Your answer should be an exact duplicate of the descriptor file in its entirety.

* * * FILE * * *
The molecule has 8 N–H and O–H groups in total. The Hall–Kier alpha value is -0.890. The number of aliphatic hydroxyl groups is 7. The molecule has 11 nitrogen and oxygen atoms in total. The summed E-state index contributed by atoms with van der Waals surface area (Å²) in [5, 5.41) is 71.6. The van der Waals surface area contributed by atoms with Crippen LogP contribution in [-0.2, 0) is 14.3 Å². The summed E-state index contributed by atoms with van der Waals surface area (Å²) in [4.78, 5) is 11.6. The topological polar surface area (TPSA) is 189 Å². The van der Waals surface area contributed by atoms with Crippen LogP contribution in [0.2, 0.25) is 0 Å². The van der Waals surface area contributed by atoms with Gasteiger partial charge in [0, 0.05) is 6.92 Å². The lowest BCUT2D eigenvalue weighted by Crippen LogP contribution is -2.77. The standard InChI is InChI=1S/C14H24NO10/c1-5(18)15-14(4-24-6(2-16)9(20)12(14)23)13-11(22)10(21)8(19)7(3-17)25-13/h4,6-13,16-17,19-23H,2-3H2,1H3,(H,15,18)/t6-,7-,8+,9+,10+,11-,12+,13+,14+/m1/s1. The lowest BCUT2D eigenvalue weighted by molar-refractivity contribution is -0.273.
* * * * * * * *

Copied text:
The molecule has 8 N–H and O–H groups in total. The Hall–Kier alpha value is -0.890. The number of aliphatic hydroxyl groups is 7. The molecule has 11 nitrogen and oxygen atoms in total. The summed E-state index contributed by atoms with van der Waals surface area (Å²) in [5, 5.41) is 71.6. The van der Waals surface area contributed by atoms with Crippen LogP contribution in [-0.2, 0) is 14.3 Å². The summed E-state index contributed by atoms with van der Waals surface area (Å²) in [4.78, 5) is 11.6. The topological polar surface area (TPSA) is 189 Å². The van der Waals surface area contributed by atoms with Crippen LogP contribution in [0.2, 0.25) is 0 Å². The van der Waals surface area contributed by atoms with Gasteiger partial charge in [0, 0.05) is 6.92 Å². The lowest BCUT2D eigenvalue weighted by Crippen LogP contribution is -2.77. The standard InChI is InChI=1S/C14H24NO10/c1-5(18)15-14(4-24-6(2-16)9(20)12(14)23)13-11(22)10(21)8(19)7(3-17)25-13/h4,6-13,16-17,19-23H,2-3H2,1H3,(H,15,18)/t6-,7-,8+,9+,10+,11-,12+,13+,14+/m1/s1. The lowest BCUT2D eigenvalue weighted by molar-refractivity contribution is -0.273.